This particularly ghoulish scene from the movie Security Scenarios from Hell has three actors: WiFi, Zombies, and Spyware.
Perils of WiFi are well known and well publicized (i.e. Wireless Networks are in Big Trouble, a classic Wired from 2001). If you are a geek, here is a more technical version of the same from Security-Forums.com. While the perils were preached before their subjects have, WiFi is now commonly available which means those perils are now common as well.
Zombies are also well publicized. Typically, they are poorly protected servers or home PCs with broadbands which are hijacked by hackers, supposedly even traded like Yu-Ki-Oh cards in the hacker community, and used to increase scalability to their attacks and to reduce likelyness of capture.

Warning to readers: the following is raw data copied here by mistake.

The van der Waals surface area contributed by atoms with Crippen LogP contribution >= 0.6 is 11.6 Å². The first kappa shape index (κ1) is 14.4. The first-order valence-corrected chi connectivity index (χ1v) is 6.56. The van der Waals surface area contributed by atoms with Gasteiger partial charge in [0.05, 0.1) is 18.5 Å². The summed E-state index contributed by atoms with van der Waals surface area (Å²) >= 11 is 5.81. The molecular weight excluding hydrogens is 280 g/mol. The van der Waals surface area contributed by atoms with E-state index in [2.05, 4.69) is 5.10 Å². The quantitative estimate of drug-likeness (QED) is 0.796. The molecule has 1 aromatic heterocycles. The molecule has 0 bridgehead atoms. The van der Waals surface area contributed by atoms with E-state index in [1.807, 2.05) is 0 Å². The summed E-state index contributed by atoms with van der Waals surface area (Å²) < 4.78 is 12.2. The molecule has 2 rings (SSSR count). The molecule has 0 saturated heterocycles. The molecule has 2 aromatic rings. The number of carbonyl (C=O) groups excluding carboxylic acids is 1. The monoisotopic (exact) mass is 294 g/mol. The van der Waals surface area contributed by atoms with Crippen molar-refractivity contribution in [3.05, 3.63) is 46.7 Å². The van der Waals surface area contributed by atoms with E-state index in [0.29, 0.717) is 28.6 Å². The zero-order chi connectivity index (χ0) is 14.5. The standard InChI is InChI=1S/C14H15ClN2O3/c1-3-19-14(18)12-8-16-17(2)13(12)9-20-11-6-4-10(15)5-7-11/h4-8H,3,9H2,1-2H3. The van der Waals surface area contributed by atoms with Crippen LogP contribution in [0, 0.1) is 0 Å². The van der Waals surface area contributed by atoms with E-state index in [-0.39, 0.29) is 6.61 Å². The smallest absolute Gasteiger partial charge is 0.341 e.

Spyware is software running on desktops that monitors user activities and report back to it's master. Most of them are just privacy violators, some are used for more sinister purpose and are called trojans. Earthlink recently claimed that PCs had, on the average, 28 spyware installed. While I think the claim is over-hyped to fit their agenda, spyware is nonetheless common place and it's not difficult to place one on anyone's compure. If your PC is more than six months old, chances are that there were plenty of opportunities for hackers to seed it with spyware.